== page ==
MADISON, NJ – Yes, it’s that delightful setting once again. Although the amphitheatre on the College of St. Elizabeth certainly has its challenges, there’s something about Shakespeare under the stars that whisks you off to the verdant Arden forest.
 
We can well believe we are wandering with the disguised Rosalind as she plots to win Orlando, with the help of her friend Celia. Caralyn Kozlowski is mesmerizing  as the love struck Rosalind, mercurial and clever as she taunts Matthew Simpson as Orlando. He is equally smitten, but it takes the entire play for him to finally be united with his true love. Maria Tholl as Celia and Jordan LaRoya as Oliver, Orlando’s privileged brother, are equally smitten.
 
 
This production, directed with great style by Bonnie J. Monte, is rife with imaginative touches. Not to mention those sheep! Paul Canada’s costumes are a joy, from the ladies’ delicate 17th century shoes to the foppish Le Beau, decked out in turquoise vest and frills. Dan Bound-Black carries out the effete part with class.
 
The entire cast, in fact, adds flourishes and fun to this enduring comedy. Robert Clohessy is Touchstone, the bragging fool who entices the young goatherd, Audrey, be his wife. She’s played with spunk by Kristen Kittel.  Ralph Nash Thompson is impressive as Corin, the shepherd.  Bruce Cromer is admirable as Duke Frederick, bringing all parties together in the end. Another seemingly mis-matched pair are Craig Bazan as Silvius and Jennifer Mogbock as Phebe.  She rejects his overtures but is immediately smitten with the ‘male’ Rosalind.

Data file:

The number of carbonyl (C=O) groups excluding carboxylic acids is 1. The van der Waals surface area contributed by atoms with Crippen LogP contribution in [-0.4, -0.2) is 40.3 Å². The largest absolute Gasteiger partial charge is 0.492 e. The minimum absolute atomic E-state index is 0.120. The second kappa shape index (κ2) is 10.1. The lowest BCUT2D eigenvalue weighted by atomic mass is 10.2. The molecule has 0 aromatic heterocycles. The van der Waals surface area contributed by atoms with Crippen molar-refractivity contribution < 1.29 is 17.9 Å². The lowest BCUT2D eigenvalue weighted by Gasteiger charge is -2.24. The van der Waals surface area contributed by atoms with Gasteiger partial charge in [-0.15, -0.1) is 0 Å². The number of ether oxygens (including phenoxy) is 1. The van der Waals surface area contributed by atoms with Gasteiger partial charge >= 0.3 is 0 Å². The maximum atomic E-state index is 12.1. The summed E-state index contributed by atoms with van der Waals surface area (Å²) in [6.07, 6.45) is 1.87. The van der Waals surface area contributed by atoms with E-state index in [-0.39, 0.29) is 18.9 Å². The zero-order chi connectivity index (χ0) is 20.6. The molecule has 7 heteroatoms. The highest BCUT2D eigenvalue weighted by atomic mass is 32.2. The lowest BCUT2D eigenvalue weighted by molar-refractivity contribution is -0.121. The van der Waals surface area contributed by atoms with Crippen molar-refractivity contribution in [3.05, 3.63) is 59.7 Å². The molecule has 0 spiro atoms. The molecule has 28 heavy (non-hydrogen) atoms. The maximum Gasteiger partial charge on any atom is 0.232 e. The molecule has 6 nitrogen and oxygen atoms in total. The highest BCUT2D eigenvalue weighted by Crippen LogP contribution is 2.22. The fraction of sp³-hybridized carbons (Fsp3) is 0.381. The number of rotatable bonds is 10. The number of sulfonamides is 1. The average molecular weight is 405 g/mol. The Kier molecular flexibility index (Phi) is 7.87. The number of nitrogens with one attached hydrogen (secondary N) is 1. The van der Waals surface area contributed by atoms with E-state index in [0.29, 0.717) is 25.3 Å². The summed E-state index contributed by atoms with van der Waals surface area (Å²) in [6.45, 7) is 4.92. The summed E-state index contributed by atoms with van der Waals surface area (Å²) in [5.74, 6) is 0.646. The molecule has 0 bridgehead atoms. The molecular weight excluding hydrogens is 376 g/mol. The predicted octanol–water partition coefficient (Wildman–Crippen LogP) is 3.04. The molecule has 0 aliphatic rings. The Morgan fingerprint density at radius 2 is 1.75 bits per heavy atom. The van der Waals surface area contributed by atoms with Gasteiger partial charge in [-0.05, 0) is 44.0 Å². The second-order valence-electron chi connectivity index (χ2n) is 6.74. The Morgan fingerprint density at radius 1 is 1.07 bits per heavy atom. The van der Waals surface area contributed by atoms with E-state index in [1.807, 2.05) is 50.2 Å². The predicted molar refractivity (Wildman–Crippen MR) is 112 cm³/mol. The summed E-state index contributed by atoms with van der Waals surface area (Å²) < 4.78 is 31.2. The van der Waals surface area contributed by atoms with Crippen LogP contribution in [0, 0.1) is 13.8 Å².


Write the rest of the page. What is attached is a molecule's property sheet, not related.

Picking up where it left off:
As usual with Shakespeare, there are memorable lines. “All the world’s a stage and all the men and women merely players,” with their exits and entrances and stages of life, is rendered beautifully by Greg Jackson as Jaques. Jackson is in his 15th season with NJST, performing a broad spectrum of roles. Kozlowski is in her 10th season, with a host of fine performances, including Amanda in “Private Lives,” Imogen Parrott  “Trelawny of the Wells” and Desdemona “Othello.”
 
Jonathan Wentz’s ingenious set design is reminiscent of a grove of poplar trees, on a turntable that becomes a handsome interior. It’s all handled fluidly. The final scene with bowers of flowers, maidens in summery gowns and lanterns on the grass bring it all to a magical end.
 
This season has been especially difficult for the outdoor theatre, with frequent showers and thunderstorms. Actors pause strategically when planes are heard overhead. Orlando’s timing was perfect when declaring his love for Rosalind, with a long, amorous pause while a jet streamed past in the sky. Many people bring their own lawn chairs as well as picnic suppers.
 
It’s easy to see why audiences gravitate to this delightful venue. The Greek outdoor theatre has an authentic feel and Shakespeare comes alive in the strong, vivid interpretations by a stellar cast. Performances of “As You Like It” continue through July 28. For tickets, call (973) 408-5600 or visit BoxOffice@ShakespeareNJ.org.